MORGANTOWN, W.Va. – Digital gifts are all the rage, especially when it comes to giving people money. Despite many places offering digital gift card options, it turns out most gift givers still try to find a physical card in stores, researchers from West Virginia University explain. In fact, five new studies on the reaction to giving and receiving gifts shows people just feel better when they actually have something to hand to another person.
“These studies looked at the psychology involved in giving and receiving gift cards. Across the board, they showed that givers are less likely to choose digital – as opposed to physical – gift cards than recipients are to prefer to receive them. This asymmetry occurs partly because givers overestimate the extent to which recipients see digital gift cards as violating the social norms of gift-giving,” says Julian Givi, an assistant professor of marketing at the Chambers College of Business and Economics, in a university release.
“For example, in our pilot study, we asked 96 participants whether it’s more socially normative for a giver to give a physical or digital gift card,” Givi explains. “The vast majority of participants – 94.8% – selected the physical gift card.”
The researcher notices that, primarily, people would rather give a physical gift card to avoid having their seem impersonal.
“Givers may worry that digital gift cards won’t be seen as thoughtful. Whereas physical gift cards require a giver to go to a store and purchase the gift card, digital gift cards require only a minimal amount of time and effort, as the giver can quickly obtain one online. And a digital gift card is more likely to imply that the giver waited until the last minute to purchase a gift. This is all inconsistent with what we think about when it comes to gift-giving norms.”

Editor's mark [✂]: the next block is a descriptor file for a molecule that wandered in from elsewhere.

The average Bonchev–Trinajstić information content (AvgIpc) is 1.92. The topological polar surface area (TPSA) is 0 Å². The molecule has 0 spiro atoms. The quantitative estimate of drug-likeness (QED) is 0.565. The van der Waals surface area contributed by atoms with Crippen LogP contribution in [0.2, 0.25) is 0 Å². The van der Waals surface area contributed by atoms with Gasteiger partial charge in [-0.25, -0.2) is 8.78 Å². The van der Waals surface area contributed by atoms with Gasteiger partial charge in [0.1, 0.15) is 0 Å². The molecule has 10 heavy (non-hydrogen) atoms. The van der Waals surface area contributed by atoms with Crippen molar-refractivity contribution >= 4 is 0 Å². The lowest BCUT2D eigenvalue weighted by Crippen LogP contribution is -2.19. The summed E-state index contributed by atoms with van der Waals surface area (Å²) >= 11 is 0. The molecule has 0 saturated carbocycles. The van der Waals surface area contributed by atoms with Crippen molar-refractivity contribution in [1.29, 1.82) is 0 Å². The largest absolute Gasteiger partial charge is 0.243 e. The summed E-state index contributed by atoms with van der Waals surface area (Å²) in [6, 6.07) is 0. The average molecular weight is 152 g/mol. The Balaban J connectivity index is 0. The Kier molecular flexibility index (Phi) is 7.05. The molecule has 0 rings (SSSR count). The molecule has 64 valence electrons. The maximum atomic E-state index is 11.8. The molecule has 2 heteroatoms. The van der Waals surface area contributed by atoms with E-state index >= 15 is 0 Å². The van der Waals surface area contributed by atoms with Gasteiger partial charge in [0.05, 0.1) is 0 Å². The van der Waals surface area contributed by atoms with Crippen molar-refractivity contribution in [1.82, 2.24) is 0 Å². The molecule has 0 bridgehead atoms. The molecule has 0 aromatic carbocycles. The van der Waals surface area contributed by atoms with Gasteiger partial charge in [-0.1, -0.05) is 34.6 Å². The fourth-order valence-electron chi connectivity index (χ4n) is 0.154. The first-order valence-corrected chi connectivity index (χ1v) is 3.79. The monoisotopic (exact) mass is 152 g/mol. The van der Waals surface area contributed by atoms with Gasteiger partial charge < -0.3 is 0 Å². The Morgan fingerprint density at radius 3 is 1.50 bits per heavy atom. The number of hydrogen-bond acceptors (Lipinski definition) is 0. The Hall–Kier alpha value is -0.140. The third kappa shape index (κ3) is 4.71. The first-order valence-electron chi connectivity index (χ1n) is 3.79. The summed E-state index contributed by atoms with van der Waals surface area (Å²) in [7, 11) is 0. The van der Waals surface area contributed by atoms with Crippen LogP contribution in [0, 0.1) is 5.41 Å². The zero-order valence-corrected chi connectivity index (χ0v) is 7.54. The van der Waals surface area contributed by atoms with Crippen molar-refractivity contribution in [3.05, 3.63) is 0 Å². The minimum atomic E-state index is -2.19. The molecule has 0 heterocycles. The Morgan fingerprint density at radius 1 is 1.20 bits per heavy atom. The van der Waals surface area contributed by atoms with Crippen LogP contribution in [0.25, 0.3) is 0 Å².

Forget shopping, the gift card industry is booming
There are also interesting differences in the overall impression of the two card choices. Physical gift cards are much more desirable to give, whereas digital ones are more convenient to receive. This may be because digital cards are online at all times, and you don’t have to worry about losing them. Givi’s data backs this idea, showing that once people consider how it might feel to get a digital gift card, they may then be more open to gifting one to someone else.
One study in particular involved participants giving a digital gift card as a birthday gift. During this study, the team made up a time called “National Digital Gifting Month,” which the birthday is theoretically taking place in.
“Givers were more likely to opt for digital gift cards when there was an occasion that altered their perceptions of gifting norms,” Givi reports.
Despite the common anxieties associated with digital gift card giving, the industry is booming. The global market grew by approximately 15 percent between 2015 and 2020, reaching $258 billion. Researchers expect those trends to continue over the next decade, rising to over $1 trillion by 2030.
“Givers worry about violating norms by giving a late gift or giving the same gift twice, while many recipients won’t really mind getting a gift after their birthday or receiving the same basket of goodies two years in a row,” Givi concludes. “Just as in those situations, while there may be a widely accepted social norm prescribing physical gift cards over digital ones, givers pay more attention to this norm than recipients do.”
The findings are published in the journal Psychology and Marketing.